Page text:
It’s an important matter. Melton Borough Council's plan was withdrawn after the Inspector said:
DCC’s site appraisal process for sand and gravel was a forgone conclusion - an entirely artificial exercise designed to make Straitgate look the best option among the southern sites.

Artificial? DCC claims that potential alternative sites excluded "outcrops which are too small to be quarried or have already been built on, and those very distant from the strategic road network" 5.4 MTP 4.1.

This is nonsense. A number of the alternatives were plainly unworkable. The SA recognised that "S9 is too small to be viable... It is therefore not a reasonable option and has thus not been subject to SA". S4 was also clearly too small; S2 and S3 too far from the SRN. From the remaining sites that might have been workable, the SA confirmed Straitgate (S7) to be one of the most constrained. Something to bear in mind when DCC says:
Soundness of the Devon Minerals Plan should be assessed against the following... : Justified – the plan should be the most appropriate strategy, when considered against the reasonable alternatives...

DCC now makes the point that:
It is important to note that the sustainability appraisal was carried out on the original site boundaries shown in Figures 2 and 3, not those refined in light of the appraisal findings (detailed in Section 5) and published in the ‘Future Quarrying in East and Mid Devon’ local consultation. 7.2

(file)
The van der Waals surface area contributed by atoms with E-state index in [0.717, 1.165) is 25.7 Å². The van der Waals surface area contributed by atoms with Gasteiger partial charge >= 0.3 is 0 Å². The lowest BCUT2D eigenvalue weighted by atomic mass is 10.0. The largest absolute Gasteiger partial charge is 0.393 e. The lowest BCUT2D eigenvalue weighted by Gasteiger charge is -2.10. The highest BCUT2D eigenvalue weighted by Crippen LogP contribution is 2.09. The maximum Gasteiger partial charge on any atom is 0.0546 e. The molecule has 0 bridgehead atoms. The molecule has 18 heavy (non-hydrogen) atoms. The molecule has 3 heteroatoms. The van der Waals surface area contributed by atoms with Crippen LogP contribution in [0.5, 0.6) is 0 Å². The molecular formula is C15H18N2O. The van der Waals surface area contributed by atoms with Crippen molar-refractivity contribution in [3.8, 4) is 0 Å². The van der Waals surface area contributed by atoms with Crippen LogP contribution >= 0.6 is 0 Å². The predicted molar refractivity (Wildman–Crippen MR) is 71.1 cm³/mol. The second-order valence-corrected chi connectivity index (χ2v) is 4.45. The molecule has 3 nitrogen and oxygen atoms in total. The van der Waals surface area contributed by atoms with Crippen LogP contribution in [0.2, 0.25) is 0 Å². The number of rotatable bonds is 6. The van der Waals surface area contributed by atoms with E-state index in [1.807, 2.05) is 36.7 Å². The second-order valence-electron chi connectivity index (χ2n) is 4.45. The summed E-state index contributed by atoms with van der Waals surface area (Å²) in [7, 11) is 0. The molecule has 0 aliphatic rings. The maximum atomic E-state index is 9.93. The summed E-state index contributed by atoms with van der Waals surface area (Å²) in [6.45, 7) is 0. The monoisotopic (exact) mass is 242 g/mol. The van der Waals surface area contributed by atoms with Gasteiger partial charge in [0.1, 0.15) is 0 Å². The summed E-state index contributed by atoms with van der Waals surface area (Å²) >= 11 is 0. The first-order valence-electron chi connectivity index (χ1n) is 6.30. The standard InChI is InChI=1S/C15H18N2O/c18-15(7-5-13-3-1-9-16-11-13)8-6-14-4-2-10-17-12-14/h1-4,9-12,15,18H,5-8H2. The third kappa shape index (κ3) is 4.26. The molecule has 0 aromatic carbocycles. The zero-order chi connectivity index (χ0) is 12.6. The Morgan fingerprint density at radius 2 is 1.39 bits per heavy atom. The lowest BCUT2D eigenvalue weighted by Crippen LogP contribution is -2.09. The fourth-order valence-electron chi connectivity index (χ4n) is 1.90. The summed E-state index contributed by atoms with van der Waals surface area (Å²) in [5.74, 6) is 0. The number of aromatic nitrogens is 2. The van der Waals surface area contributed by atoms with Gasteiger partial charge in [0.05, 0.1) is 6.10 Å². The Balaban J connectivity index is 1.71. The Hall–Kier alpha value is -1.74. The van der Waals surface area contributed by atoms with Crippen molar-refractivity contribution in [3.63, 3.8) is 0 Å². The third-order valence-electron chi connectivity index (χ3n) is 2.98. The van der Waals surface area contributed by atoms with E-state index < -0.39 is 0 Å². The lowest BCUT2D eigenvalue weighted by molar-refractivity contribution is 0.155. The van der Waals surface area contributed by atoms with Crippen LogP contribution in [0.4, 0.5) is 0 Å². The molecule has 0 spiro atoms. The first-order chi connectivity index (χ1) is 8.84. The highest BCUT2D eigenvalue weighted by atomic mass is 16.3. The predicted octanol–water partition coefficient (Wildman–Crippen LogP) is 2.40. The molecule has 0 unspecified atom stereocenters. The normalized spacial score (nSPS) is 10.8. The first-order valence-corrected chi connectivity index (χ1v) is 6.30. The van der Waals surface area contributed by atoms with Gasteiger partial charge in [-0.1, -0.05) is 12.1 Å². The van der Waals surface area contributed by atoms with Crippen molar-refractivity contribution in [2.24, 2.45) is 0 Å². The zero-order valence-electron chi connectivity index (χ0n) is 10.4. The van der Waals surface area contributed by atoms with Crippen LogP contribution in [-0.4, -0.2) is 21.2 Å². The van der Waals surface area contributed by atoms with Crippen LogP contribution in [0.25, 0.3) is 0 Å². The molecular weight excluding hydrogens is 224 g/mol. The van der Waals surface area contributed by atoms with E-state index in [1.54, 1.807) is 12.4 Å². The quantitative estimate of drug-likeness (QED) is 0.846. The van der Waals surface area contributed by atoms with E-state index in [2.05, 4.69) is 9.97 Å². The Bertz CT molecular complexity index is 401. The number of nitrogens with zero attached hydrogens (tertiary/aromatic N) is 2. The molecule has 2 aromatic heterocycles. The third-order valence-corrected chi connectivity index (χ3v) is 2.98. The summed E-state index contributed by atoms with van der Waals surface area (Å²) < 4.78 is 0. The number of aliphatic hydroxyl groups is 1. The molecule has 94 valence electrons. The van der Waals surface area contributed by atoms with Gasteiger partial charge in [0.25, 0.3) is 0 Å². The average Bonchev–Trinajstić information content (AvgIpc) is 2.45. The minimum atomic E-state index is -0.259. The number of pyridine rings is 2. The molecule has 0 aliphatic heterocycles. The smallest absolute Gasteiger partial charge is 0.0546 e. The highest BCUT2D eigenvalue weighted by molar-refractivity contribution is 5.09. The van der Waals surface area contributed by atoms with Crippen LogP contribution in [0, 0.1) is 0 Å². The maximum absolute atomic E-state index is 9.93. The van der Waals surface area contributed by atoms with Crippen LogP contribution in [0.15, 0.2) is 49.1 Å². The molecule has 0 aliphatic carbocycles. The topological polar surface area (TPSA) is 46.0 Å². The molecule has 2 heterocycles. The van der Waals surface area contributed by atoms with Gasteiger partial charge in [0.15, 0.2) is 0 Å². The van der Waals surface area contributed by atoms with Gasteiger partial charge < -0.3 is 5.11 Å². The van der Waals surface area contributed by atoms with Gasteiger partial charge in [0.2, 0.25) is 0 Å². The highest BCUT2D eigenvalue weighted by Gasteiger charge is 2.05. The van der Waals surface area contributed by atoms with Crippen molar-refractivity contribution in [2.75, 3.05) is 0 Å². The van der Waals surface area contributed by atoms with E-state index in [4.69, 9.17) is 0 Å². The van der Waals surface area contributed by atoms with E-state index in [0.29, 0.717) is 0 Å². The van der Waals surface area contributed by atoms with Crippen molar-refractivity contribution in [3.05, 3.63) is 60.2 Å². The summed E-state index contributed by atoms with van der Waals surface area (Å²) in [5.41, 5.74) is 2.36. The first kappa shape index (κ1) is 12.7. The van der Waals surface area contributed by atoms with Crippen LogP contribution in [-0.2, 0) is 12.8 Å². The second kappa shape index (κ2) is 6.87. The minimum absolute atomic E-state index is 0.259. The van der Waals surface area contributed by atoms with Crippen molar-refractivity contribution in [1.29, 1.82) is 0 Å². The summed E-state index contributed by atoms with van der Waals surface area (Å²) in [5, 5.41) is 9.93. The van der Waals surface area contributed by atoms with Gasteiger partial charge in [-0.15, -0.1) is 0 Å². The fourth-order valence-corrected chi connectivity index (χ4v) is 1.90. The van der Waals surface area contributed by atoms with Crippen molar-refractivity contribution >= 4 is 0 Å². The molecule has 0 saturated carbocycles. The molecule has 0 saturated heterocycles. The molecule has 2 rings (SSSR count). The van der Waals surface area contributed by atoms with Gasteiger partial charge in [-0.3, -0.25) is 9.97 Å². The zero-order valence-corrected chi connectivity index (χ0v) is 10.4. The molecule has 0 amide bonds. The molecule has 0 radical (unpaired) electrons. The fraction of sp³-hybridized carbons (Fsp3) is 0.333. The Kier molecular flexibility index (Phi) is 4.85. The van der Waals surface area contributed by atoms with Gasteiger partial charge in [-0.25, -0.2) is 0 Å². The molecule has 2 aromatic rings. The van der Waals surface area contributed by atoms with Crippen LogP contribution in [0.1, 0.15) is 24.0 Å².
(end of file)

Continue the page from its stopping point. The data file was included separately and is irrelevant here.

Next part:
but the SA on Straitgate's revised boundaries still contains a hefty amount of significant negative effects:

Seemingly it doesn’t matter what anybody tells DCC. The Council is set on having Straitgate in its plan - even despite there being no acceptable way (acceptable to both AI and DCC, that is) of actually processing the minerals.

DCC says "The Minerals Plan is not making provision for the processing of material from Straitgate at Blackhill" and "Given the apparent availability of an alternative location for processing at Rockbeare... it may be difficult for the site promoter to demonstrate the ‘exceptional circumstances’ required for development in the AONB" MTP4.1; AI says Rockbeare’s not possible "due to lack of space especially for stockpiles and silt storage; and non-availability of process water38. DCC accepts that "While this represents a risk to the deliverability of Straitgate Farm, this is a matter that can be tested through a future planning application and should not preclude allocation of the site in the Minerals Plan" MTP4.1.